• “Your presentation at the meeting today was so clear and engaging. You have a real talent for explaining complex ideas in a way everyone can understand.”
  • “I love your sense of style! That jacket looks amazing on you.”

Make Others Feel Comfortable

When you prioritize the comfort and well-being of those around you, you create a positive and welcoming environment that encourages them to contribute to the conversation without being judged or rushed.

How can you make others feel comfortable? Start by being a good listener. Give people your full attention when they’re speaking, and ask follow-up questions. Be mindful of your body language, and avoid looking at your phone or giving off a disinterested vibe.

Focusing on making others comfortable can also ease your own social anxiety. It shifts the focus away from how you’re feeling to facilitating a good experience for the people you’re with. Through this, you’ll often find that you feel more at ease, too.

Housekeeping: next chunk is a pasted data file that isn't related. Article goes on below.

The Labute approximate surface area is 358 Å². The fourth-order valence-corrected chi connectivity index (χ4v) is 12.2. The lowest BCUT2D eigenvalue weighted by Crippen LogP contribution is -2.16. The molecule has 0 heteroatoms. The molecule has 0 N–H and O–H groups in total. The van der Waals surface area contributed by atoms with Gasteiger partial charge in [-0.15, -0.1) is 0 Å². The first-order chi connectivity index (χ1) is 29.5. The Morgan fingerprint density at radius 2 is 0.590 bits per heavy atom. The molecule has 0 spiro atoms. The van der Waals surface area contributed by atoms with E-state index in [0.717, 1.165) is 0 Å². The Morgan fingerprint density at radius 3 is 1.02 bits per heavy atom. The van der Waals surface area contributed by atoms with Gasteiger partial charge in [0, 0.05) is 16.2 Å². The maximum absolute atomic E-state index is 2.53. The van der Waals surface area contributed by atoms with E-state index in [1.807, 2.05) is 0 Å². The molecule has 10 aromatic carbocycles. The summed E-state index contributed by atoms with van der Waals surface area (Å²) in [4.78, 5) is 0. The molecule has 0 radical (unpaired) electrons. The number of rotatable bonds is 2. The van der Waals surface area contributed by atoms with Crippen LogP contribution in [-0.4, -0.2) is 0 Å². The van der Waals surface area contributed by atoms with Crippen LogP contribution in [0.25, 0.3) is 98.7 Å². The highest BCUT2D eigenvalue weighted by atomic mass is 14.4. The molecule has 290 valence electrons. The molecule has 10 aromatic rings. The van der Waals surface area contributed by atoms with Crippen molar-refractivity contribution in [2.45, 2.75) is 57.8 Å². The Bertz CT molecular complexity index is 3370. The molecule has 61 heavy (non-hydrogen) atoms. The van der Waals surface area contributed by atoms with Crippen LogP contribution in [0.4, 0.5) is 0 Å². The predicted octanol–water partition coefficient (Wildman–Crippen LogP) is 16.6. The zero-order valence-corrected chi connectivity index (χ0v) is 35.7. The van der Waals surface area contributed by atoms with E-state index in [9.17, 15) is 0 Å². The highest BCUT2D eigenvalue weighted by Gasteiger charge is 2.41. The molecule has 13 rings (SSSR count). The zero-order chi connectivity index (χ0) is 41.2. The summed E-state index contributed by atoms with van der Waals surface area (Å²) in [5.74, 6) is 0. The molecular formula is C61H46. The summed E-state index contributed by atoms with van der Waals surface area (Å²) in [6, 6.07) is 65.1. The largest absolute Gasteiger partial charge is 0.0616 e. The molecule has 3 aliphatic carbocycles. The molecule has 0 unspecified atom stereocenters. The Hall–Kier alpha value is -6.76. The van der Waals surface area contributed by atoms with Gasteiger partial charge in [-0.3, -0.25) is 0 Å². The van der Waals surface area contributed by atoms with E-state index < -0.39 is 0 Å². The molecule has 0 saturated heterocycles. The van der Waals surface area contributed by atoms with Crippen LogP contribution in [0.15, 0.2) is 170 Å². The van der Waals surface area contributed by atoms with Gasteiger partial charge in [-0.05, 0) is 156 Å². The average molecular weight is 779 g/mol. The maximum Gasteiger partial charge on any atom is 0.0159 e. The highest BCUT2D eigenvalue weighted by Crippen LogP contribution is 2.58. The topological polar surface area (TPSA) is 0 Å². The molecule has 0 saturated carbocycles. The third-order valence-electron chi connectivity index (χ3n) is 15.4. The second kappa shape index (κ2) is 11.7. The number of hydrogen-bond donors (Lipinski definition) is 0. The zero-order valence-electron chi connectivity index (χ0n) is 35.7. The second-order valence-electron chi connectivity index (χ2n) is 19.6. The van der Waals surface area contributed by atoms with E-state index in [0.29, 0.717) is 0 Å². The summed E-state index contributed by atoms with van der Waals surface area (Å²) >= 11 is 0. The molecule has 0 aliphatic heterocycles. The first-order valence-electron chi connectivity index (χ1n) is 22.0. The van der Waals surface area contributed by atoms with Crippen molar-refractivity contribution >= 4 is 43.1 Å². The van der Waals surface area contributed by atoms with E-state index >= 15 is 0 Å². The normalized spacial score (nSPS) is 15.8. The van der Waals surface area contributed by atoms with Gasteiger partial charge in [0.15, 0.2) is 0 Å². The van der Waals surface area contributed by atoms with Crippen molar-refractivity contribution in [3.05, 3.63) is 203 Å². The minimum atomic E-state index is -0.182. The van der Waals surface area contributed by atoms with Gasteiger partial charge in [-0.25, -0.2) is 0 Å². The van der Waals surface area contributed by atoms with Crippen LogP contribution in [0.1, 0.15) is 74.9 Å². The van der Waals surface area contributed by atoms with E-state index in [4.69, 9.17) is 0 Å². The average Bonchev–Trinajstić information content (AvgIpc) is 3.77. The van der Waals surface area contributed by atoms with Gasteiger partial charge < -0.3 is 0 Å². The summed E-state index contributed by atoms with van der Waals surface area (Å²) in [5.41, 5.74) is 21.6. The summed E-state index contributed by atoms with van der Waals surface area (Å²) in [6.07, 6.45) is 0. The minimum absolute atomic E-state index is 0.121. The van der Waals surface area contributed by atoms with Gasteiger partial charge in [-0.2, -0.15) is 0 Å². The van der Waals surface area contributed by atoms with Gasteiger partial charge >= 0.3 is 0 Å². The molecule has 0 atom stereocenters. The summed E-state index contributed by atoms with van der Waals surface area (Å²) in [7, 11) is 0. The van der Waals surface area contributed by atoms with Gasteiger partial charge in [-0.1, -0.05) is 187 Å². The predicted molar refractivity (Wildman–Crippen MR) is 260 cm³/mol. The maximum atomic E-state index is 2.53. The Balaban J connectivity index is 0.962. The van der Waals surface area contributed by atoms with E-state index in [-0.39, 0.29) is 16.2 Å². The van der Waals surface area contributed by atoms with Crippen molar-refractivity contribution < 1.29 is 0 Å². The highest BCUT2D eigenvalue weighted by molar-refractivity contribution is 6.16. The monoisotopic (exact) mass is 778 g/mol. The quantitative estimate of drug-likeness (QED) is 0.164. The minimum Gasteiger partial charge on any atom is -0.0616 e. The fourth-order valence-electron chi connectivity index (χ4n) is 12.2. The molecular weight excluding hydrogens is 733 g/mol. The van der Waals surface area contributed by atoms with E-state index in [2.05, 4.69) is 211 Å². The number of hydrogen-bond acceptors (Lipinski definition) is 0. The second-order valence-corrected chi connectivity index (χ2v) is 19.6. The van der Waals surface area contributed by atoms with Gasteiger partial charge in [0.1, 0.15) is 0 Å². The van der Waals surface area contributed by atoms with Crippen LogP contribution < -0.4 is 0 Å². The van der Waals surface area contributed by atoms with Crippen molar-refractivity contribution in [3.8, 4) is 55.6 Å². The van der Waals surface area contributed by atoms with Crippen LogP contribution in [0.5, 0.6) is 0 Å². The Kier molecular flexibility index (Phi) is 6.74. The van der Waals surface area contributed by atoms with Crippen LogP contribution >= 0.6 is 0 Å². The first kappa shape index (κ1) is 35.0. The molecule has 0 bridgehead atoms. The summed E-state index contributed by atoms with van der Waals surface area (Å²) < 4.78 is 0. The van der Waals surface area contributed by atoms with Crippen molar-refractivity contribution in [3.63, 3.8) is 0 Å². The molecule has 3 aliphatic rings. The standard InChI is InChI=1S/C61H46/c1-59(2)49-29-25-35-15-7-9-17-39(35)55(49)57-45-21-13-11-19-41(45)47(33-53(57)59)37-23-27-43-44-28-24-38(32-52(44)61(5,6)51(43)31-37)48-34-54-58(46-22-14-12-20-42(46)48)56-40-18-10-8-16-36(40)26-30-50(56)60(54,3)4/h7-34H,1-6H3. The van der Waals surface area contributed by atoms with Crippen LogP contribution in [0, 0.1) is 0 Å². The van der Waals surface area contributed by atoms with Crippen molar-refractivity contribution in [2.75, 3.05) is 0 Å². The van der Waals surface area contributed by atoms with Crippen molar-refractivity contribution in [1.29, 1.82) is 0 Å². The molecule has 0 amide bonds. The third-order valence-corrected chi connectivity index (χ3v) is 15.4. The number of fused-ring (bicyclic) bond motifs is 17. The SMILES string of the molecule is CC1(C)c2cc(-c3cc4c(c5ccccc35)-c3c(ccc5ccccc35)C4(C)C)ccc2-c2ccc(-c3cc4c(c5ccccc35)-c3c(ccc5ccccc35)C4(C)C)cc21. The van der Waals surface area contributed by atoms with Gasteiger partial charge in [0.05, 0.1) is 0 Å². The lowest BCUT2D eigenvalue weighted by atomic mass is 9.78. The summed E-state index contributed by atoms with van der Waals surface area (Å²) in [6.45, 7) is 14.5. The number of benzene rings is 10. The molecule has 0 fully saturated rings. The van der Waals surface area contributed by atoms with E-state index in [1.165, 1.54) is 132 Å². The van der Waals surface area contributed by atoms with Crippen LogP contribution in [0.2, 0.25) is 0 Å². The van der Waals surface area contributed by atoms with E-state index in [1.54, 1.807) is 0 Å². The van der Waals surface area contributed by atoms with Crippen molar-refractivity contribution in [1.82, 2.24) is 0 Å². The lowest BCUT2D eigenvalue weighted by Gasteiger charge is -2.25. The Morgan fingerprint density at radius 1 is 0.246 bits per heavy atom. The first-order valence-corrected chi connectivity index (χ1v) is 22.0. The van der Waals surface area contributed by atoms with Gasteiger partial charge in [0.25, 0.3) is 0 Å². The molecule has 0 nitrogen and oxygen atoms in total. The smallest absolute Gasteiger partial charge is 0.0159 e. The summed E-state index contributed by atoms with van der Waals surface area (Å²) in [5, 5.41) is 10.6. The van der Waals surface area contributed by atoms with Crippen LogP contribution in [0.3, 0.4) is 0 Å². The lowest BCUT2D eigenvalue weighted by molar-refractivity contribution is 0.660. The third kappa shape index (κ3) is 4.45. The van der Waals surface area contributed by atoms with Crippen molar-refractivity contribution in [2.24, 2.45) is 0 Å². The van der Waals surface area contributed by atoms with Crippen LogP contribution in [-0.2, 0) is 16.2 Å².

"If you can get your conversation partner talking about something meaningful to them, 2 things happen: The conversation begins to flow much more naturally... 

...The person you are speaking with will generally make a real connection with you. They will feel appreciated, engaged, and will enjoy talking with you."

— Rafael E. Salazar II, MHS, OTR/L | President and CEO | Rehab U Practice Solutions

Maintain Existing Friendships

While meeting new people is great, maintaining existing friendships is equally important. These are the people who know you, support you, and accept you for who you are. But friendships don’t have to be demanding. They can be maintained with simple gestures.